I spent a languid evening sipping a Mint julep in my own shaded garden against a backdrop of sugar canes billowing in the breeze before  floating in a bath so wide and deep, I didn’t want to get out.

My stay in the Doctor’s cottage gave me a wonderful night’s sleep and I awoke feeling ready for anything – which was just as well because the next day was even more eye widening. It was time to bid goodbye to antebellum life and embark on a basin tour in Cajun country.


If you want a bit of bite to your southern Louisiana sojourn, one of the best things you can do is to sign up for a swamp tour with McGee’s Landing. Traversing through the swamp – where American alligators linger under moss-draped cypress trees – isn’t for the faint hearted but travel tends to bring out my “I will try anything because I might never get the chance again” side.


Personally speaking my swamp tour with McGee’s Landing owner, David Allemond, was an unexpected highlight of my trip. The beauty of the bayou is dizzying: this is a place that has a purpose beyond petrol and air conditioned shopping malls. The Atchafalaya River Basin is attractive for what it doesn’t offer: distractions, pollution, pressure… Coming from London where I’ve trained myself to block out the daily din of city life, there’s definitely something special about swamp land. Uninhibited by all the familiar baggage I found myself free to relax, unwind and learn a little about America’s largest and most complex river swamp ecosystem. And when my eyes fastened on George – the Atchafalaya Basin’s resident 14 foot ‘gator – dappled by the late afternoon sun, I realised that my deadlines and to do lists could wait. There was nothing in life more important than that moment.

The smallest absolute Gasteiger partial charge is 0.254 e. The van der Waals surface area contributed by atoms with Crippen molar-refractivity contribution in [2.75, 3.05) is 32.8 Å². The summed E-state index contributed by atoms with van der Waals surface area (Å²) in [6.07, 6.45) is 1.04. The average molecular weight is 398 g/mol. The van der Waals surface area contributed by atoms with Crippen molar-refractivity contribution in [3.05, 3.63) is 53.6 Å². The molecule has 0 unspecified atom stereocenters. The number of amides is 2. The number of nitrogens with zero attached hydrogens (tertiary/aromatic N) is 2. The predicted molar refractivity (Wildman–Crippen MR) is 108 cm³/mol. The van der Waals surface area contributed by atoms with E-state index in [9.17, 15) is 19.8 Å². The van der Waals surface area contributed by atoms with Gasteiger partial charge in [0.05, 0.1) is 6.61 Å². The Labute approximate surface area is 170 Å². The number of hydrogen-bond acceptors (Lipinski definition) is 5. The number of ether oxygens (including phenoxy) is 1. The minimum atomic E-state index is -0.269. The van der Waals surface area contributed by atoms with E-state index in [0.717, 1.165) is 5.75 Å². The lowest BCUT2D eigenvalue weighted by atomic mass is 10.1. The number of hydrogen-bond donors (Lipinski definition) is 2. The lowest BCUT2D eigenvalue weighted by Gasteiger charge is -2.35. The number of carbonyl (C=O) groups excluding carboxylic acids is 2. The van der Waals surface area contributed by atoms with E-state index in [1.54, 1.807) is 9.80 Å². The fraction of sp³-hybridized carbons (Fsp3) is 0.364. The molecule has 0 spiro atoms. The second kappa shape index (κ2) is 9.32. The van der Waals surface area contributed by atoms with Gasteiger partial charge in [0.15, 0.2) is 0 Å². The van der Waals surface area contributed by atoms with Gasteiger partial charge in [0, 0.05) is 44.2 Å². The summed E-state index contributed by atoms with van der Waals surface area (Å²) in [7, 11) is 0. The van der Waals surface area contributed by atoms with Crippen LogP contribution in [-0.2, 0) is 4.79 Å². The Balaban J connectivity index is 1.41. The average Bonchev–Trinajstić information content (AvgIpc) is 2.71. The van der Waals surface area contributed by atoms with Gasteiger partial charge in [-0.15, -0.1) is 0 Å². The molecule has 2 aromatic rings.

David seemed to understand and appreciate my epiphany. “My favourite thing thing about this place,” he told me over the hum of the airboat’s engine “is that you can go out there, replenish your soul and come back feeling as though you have been enriched.” Little wonder then that my travelling companion Jeff – a cheery Louisiana native – says that McGee’s Landing is where he heads when he’s having one of those ‘pull your hair out’ weeks and wants to escape to a simpler place to calm the mind.